"Potřebujou hrušky."

Translation:They need pears.

September 23, 2017

11 Comments


https://www.duolingo.com/va-diim

When do I use potřebují versus potřebujou for "they need"?

September 23, 2017

https://www.duolingo.com/endless_sleeper

It's the same with (já) potřebuji / potřebuju

-u/-ou are considered more colloquial, -i/-í more formal.

September 23, 2017

https://www.duolingo.com/va-diim

So both "I need" and "they need" use potřebujou?

September 23, 2017

https://www.duolingo.com/endless_sleeper

potřebuji/potřebuju = 'I need' potřebují/potřebujou = 'they need'

Sorry, I made a typo. Edited now.

September 23, 2017

https://www.duolingo.com/RobertPoll2

"potřebujou" is only dialects, grammatically right is "potřebují"! Do not teach foreigners bad Czech!

December 7, 2017

https://www.duolingo.com/kacenka9

Check with the Czech academy of science, Department of Czech. They do not agree with you

http://prirucka.ujc.cas.cz/?slovo=potrebovat

December 7, 2017

https://www.duolingo.com/va-diim

If I translated it correctly (I can't read that much Czech), it says that the -u and -ou endings are colloquial, not proper. It's interesting though, because the Russian first-person singular perspective does end in -u, and the Polish third-person plural perspective ends in which sounds a lot like Czech -ou. So the common Slavic roots are evident.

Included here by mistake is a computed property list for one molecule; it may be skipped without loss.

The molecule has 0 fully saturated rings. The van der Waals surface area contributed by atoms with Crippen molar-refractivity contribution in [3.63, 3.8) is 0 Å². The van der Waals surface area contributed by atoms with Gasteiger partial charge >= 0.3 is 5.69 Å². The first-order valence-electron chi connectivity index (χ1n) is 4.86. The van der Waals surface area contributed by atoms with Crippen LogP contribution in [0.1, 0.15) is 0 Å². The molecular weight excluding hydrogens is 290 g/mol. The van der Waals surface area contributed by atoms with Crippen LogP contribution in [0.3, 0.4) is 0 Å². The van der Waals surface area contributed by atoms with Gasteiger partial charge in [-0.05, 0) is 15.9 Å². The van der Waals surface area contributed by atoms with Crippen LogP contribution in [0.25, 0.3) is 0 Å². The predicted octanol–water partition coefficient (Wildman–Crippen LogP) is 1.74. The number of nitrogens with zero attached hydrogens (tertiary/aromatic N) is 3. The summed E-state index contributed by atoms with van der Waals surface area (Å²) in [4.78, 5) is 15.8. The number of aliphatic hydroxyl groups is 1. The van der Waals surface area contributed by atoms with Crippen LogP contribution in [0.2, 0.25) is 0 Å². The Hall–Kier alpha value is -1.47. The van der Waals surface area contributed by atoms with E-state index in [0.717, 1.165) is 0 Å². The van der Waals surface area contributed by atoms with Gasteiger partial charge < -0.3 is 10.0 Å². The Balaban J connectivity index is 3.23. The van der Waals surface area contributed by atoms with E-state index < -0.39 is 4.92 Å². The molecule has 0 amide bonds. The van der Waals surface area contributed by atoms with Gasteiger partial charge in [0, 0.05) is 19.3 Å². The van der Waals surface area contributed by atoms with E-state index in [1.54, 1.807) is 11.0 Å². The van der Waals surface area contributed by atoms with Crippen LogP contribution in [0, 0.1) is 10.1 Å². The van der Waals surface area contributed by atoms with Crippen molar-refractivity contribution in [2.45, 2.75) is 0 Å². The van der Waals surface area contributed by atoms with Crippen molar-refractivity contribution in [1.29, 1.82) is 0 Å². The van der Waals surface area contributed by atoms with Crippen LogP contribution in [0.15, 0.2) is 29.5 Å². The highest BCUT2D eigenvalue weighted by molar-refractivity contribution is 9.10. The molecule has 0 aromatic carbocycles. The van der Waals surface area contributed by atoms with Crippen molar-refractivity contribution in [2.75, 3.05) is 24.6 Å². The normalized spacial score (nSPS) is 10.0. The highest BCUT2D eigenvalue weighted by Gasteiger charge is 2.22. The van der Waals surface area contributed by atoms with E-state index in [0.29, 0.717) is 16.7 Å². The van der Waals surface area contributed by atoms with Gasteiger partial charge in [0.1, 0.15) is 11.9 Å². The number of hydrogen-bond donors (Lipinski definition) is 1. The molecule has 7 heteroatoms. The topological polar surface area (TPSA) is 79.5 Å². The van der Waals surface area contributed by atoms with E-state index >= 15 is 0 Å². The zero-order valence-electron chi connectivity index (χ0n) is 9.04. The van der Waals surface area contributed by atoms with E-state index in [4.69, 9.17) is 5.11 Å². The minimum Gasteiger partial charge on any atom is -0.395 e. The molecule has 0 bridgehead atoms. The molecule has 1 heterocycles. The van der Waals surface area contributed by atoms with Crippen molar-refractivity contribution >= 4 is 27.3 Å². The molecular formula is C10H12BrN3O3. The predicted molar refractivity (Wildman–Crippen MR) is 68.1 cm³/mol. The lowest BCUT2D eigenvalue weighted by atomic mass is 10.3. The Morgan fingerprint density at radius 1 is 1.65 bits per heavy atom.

December 7, 2017

https://www.duolingo.com/VladaFu

I cant imagine pronouncing "potřebují" other than in formal occasions. I am from Bohemia. Even when teaching I'd say "potřebujou".

June 18, 2018

https://www.duolingo.com/VladaFu

It doesn't. It says "hovorové", that is the spoken less-formal form of standard Czech. It is different from the colloquial or dialectal Common Czech or other dialects.

June 18, 2018

https://www.duolingo.com/Viviard

It is very hard to me to tell the difference in the sound of "Potřebuju" and "Potřebujou" it would be really nice and helpful if someone could explain the difference to me a bit :)

January 27, 2018

https://www.duolingo.com/va-diim

It's literally "Ou" the "O" is audible, like English "low" with the "-w" extended out to a "lowoo." Czech „-u” sounds like the "ou" in English "you"

January 27, 2018
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